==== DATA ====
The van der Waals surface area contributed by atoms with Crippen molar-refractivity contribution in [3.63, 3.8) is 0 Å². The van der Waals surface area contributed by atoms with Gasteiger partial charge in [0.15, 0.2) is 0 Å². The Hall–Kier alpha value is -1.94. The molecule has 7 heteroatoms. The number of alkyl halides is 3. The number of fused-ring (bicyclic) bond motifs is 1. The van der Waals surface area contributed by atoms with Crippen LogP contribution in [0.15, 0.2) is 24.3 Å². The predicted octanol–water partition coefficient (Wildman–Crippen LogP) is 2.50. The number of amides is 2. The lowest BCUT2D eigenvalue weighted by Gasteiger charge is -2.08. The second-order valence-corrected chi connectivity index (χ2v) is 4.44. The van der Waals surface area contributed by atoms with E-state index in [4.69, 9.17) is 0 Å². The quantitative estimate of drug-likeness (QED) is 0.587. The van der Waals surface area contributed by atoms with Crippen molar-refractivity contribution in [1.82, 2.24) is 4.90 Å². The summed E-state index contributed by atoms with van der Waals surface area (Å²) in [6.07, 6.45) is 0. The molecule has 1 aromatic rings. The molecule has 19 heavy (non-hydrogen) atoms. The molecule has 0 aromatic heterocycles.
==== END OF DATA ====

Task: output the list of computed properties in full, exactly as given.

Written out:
The van der Waals surface area contributed by atoms with Crippen molar-refractivity contribution in [3.63, 3.8) is 0 Å². The van der Waals surface area contributed by atoms with Gasteiger partial charge in [0.15, 0.2) is 0 Å². The Hall–Kier alpha value is -1.94. The molecule has 7 heteroatoms. The number of alkyl halides is 3. The number of fused-ring (bicyclic) bond motifs is 1. The van der Waals surface area contributed by atoms with Crippen LogP contribution in [0.15, 0.2) is 24.3 Å². The predicted octanol–water partition coefficient (Wildman–Crippen LogP) is 2.50. The number of amides is 2. The lowest BCUT2D eigenvalue weighted by Gasteiger charge is -2.08. The second-order valence-corrected chi connectivity index (χ2v) is 4.44. The van der Waals surface area contributed by atoms with E-state index in [4.69, 9.17) is 0 Å². The quantitative estimate of drug-likeness (QED) is 0.587. The van der Waals surface area contributed by atoms with Crippen molar-refractivity contribution in [1.82, 2.24) is 4.90 Å². The summed E-state index contributed by atoms with van der Waals surface area (Å²) in [6.07, 6.45) is 0. The molecule has 1 aromatic rings. The molecule has 19 heavy (non-hydrogen) atoms. The molecule has 0 aromatic heterocycles.